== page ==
Begin with an overhaul of your diet and your eating habits. Although no diet is medically formulated for colitis patients, creating a diet based on your own medical needs may help improve your condition. For a trial period of about six weeks, or more if possible, experiment by switching out processed foods and offending foods in favor of healthier food choices.
If during your trial period you achieve positive results, such as observing noticeable improvement in your symptoms, it may be worthwhile to continue with the colitis diet while allowing your body to heal. If the diet is too restrictive, you can reintroduce foods a few at a time back into your diet.
The Staples of Your Grocery List.
Update your grocery list to center on foods that are low in fiber, high in protein and include lots of fruits and vegetables. Keep in mind that you should focus on foods that will not further inflame your bowels. You might consider creating your special diet for colitis around anti-inflammatory foods like garlic, leeks, salmon and green beans.
Eating Omega-3 and Protein-rich Foods
Your main menus should include foods high in omega-3s, such as Atlantic salmon, kale, nuts, flax seeds, and yogurt. Boost your protein intake with chicken breast, turkey, and free-range eggs. Benefit from additional sources of protein from hemp powder and whey protein powder; both powders are available at health food stores.
Include anti-inflammatory spices in your diet to help soothe your digestive system. Perhaps your refrigerator and cupboards are already stacked with these powerful and well-known spices and herbs-ginger—turmeric, cinnamon, garlic, parsley, basil, and rosemary. These items, which may help fight ulcerative colitis, can be added your recipes to enhance flavors. Try sprinkling your favorite herbs and spices over smoothies, salads, pies, meats, sauces and soups for a little extra zing.
Healing Anti-inflammatory Miso Soup
This anti-inflammatory soup is rich in alkaline and packed with enzymes, protein and nutrients for liver support. Pureeing the soup helps minimize digestive discomforts.
- 4 tablespoons miso paste
- 4 cups water, filtered
- 4 - 6 cloves organic garlic, roasted or chopped raw
- 1 1-inch piece fresh ginger, chopped
- 1 1/2 cups organic carrots, chopped
- 1 leek, quartered, tops removed
- 1 teaspoon dried thyme
- 1/2 teaspoon turmeric powder
- 1/2 cup chopped fresh Italian parsley.
- 1/2 tablespoon extra virgin coconut oil, or Sesame oil
- 1/8 - 1/4 cup Bragg Liquid Aminos (optional)
Simmer a pot of water over gentle heat; do not allow the water to boil. Add the garlic, ginger, carrots, leeks, thyme, and turmeric powder to the water. Continue to simmer until the vegetables are tender, about 30 to 40 minutes.
Add parsley, coconut oil, and miso paste; simmer about 10 minutes. Remove the soup from the heat and let it rest 10 minutes. Puree the soup in a processor. Add Bragg Liquid Aminos to taste, if necessary.
Buy Organic if you Can
If you can’t afford an organic food diet or don’t have access to organic products, regular grocery store items will do just fine, or you can grow your own produce. You may consume most fruits on a colitis diet, but do limit or avoid fruits with high sugar content like bananas, and pears. Increase your vegetable intake with veggies like green beans, beets, carrots, squash, celery, kale and zucchini. If you suffer from colitis, peel and discard the skin of vegetables regardless if they are organic or not. Peel is not easily digested and has high fiber content.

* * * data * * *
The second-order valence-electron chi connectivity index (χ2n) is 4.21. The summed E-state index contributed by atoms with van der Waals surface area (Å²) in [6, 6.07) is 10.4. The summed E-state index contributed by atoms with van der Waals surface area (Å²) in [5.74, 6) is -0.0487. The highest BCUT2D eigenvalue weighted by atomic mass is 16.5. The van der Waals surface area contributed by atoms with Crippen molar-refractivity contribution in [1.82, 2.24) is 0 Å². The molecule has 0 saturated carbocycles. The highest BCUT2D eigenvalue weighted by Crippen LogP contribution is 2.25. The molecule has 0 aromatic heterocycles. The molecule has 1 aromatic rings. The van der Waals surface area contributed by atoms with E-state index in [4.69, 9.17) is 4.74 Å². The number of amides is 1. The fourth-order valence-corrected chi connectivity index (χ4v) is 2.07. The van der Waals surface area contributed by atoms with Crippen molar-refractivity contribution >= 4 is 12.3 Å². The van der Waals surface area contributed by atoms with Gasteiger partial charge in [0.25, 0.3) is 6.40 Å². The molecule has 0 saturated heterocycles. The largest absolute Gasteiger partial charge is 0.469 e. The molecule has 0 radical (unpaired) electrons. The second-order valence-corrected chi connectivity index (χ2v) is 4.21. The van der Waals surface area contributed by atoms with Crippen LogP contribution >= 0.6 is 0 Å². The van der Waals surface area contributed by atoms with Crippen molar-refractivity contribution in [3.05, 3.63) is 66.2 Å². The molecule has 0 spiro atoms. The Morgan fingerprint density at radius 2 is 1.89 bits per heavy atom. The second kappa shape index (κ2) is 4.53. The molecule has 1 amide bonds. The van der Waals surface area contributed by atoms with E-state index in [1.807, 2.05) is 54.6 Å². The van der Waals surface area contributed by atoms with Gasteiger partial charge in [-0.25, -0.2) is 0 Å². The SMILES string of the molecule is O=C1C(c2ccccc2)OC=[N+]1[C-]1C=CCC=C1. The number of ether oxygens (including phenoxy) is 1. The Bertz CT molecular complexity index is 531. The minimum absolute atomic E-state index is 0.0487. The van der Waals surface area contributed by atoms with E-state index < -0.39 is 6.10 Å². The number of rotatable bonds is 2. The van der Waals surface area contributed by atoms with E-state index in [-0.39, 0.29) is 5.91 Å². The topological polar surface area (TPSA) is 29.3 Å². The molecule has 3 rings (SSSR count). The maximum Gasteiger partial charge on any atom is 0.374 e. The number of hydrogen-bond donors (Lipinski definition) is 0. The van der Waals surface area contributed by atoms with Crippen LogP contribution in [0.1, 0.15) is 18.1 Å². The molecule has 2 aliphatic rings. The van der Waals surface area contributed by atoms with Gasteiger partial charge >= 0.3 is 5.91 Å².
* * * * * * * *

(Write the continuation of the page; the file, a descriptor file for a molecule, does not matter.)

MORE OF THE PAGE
Avoid Food that Cause Bad Reactions
Allow yourself a few guilty pleasures now and then if you can tolerate eating them. Generally, if you are considering a special diet for colitis, you will have to remove trigger foods that are vulnerable to inflammation. These triggers include refined wheat, red meat, potatoes, tomatoes, peanuts, milk, shellfish and soy.
More offending foods to avoid include gas producing foods and cruciferous vegetables, including broccoli, cauliflower, cabbage, beans, lentils and dairy.
If you have a sweet tooth, you will have to completely eliminate all sugar, chocolate, fruit juices, pop, and commercial cakes, cookies, and cereal. If you increase your protein intake at every meal, have fruit for breakfast, and fill up on veggies, these options will go a long way toward kicking your sugar addiction.
Should You Become a Vegetarian?
No, you really don’t have to. Although eating a vegetarian diet or a raw food diet may be preferred, there is no concrete evidence to prove that ulcerative colitis patients see a greater reduction in symptoms compared to patients who eat lean meats and fish. Do what you’re comfortable with but avoid going to any extremes. An Ironman triathlete who trains rigorously, for example, might consume an eighty percent raw food diet. A patient with ulcerative colitis may see good results on a diet that is ten to forty percent raw, depending on the state of your health.
Before attempting a new diet, consult with your physician to ensure the diet does not conflict with medication or existing condition.